Climate Change Transformation Requires a New Research Approach
Ioan Fazey, Councillor – SDG Transformations Forum; Professor Social Dimensions of Environmental Change – University of Dundee
The world is becoming a confusing place, with change all around us. Issues are ever more complex and interconnected and humanity is racing through an era of major technological, social and environmental change. Not all of this change is good. Catastrophic climate change and collapse of the ecological systems needed to support humanity is, for example, a real possibility. Yet finding ways to work with such challenges requires transformative ways of thinking and acting that are fundamentally different to the kinds of thinking that created the problems in the first place.
This also applies to re-thinking the ways in which knowledge is produced and used. The issues was explored in a recent freely accessible research paper called “Ten essentials for action-oriented and second order energy transitions, transformations and climate change research” written by 40 researchers and professionals. The work has brought together different insights from the rich and diverse traditions of action-oriented research to help explain how we can more effectively understand and navigate our way through a world of change and ensure knowledge production contributes more directly to societal needs.
In this work, we highlight that science is dominated by approaches that do not sufficiently focus on, and contribute to, learning and understanding about how to achieve the transformative change.
For example, much of current research focuses on understanding problems rather than identifying solutions or their implementation. This occurs in part because science and research tends to focus on abstract knowledge that is teachable, rather than on practical know how or wisdom types of knowledge. Formal institutions for producing knowledge (e.g. Universities) have then developed separately from knowledge produced in more practical domains, with activities in both being driven by different kinds of needs and expectations, making it difficult to work in integrated ways with the different kinds of knowledge produced.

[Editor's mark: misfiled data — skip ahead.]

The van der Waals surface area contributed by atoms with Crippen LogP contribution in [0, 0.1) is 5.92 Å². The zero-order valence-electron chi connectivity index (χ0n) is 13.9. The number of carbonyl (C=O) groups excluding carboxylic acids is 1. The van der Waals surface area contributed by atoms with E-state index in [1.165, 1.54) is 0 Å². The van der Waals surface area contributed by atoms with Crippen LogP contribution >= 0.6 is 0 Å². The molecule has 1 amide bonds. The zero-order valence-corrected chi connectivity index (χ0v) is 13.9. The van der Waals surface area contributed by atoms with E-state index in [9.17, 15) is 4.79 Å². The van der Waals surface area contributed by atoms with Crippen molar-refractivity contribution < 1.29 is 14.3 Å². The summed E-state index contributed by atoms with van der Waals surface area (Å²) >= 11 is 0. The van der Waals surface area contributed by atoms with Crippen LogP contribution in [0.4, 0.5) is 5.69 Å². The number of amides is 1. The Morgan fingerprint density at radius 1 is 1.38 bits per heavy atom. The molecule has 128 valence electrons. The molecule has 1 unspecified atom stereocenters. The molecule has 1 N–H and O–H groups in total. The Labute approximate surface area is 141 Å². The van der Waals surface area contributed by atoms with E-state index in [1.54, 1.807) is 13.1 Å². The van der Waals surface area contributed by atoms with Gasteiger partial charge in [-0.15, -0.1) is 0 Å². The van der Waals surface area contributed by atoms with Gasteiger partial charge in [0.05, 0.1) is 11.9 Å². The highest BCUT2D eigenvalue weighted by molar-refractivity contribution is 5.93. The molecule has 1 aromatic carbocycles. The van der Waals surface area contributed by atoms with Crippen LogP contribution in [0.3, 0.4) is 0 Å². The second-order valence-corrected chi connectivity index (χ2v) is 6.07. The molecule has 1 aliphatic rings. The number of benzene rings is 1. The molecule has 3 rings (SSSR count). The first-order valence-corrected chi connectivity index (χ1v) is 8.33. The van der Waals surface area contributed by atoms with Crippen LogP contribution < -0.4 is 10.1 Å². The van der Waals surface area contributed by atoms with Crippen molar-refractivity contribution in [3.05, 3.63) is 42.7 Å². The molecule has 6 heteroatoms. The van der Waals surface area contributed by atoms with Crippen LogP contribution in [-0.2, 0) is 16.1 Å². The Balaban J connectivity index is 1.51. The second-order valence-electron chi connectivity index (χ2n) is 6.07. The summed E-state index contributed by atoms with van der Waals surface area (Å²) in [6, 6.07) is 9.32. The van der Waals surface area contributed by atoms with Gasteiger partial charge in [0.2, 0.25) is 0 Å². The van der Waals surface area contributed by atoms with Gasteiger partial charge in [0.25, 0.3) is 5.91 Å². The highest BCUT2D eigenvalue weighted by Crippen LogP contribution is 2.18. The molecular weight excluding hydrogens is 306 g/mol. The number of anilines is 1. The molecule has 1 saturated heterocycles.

For issues like climate change, we already know a lot about the problems. The critical question now, however, is about how to develop innovative, transformative solutions and knowledge about how to implement them. Addressing these questions requires much more engagement with more practical forms of knowledge and learning from action and change in much more direct ways than currently occurs in academia. It is like learning to ride a bicycle, which can’t be done just by watching a powerpoint presentation, and which requires learning by getting hands dirty and by falling off and starting again. Learning about how to achieve transformative kinds of change requires such learning by doing in the real world of practice where researchers acknowledge they are part of the systems (and problems) that need changing. Approaches that recognise that learners and researchers are part of, and not separate from, the systems that need changing allows for inclusion of a much wider diversity of kinds of knowledge and ways of knowing, frees researchers up to more directly learn from actions seeking to promote change, and facilitates thinking about wider systemic issues that may be constraining possibilities for transformations.